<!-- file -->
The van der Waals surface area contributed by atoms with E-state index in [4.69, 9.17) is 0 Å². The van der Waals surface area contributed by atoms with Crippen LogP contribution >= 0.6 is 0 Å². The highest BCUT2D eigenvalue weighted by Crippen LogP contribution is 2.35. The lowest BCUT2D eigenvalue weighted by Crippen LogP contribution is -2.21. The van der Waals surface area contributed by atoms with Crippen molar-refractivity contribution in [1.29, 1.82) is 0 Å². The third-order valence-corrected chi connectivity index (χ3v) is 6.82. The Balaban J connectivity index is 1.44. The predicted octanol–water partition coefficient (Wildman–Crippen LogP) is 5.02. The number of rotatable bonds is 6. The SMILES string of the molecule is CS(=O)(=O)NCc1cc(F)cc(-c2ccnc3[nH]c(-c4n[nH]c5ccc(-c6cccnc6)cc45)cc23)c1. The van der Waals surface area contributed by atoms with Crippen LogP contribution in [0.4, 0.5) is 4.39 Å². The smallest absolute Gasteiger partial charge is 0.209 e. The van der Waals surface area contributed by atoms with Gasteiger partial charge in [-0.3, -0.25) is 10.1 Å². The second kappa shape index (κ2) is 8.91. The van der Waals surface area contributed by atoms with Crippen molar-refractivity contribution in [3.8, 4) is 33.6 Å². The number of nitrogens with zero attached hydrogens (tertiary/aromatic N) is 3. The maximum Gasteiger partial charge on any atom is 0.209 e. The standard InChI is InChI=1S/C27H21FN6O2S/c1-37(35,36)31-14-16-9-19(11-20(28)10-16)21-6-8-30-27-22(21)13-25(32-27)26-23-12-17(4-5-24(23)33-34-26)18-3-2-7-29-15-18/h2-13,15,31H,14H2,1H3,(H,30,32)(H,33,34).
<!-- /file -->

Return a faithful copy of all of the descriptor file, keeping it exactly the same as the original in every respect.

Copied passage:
The van der Waals surface area contributed by atoms with E-state index in [4.69, 9.17) is 0 Å². The van der Waals surface area contributed by atoms with Crippen LogP contribution >= 0.6 is 0 Å². The highest BCUT2D eigenvalue weighted by Crippen LogP contribution is 2.35. The lowest BCUT2D eigenvalue weighted by Crippen LogP contribution is -2.21. The van der Waals surface area contributed by atoms with Crippen molar-refractivity contribution in [1.29, 1.82) is 0 Å². The third-order valence-corrected chi connectivity index (χ3v) is 6.82. The Balaban J connectivity index is 1.44. The predicted octanol–water partition coefficient (Wildman–Crippen LogP) is 5.02. The number of rotatable bonds is 6. The SMILES string of the molecule is CS(=O)(=O)NCc1cc(F)cc(-c2ccnc3[nH]c(-c4n[nH]c5ccc(-c6cccnc6)cc45)cc23)c1. The van der Waals surface area contributed by atoms with Crippen LogP contribution in [0.4, 0.5) is 4.39 Å². The smallest absolute Gasteiger partial charge is 0.209 e. The van der Waals surface area contributed by atoms with Gasteiger partial charge in [-0.3, -0.25) is 10.1 Å². The second kappa shape index (κ2) is 8.91. The van der Waals surface area contributed by atoms with Crippen molar-refractivity contribution in [3.8, 4) is 33.6 Å². The number of nitrogens with zero attached hydrogens (tertiary/aromatic N) is 3. The maximum Gasteiger partial charge on any atom is 0.209 e. The standard InChI is InChI=1S/C27H21FN6O2S/c1-37(35,36)31-14-16-9-19(11-20(28)10-16)21-6-8-30-27-22(21)13-25(32-27)26-23-12-17(4-5-24(23)33-34-26)18-3-2-7-29-15-18/h2-13,15,31H,14H2,1H3,(H,30,32)(H,33,34).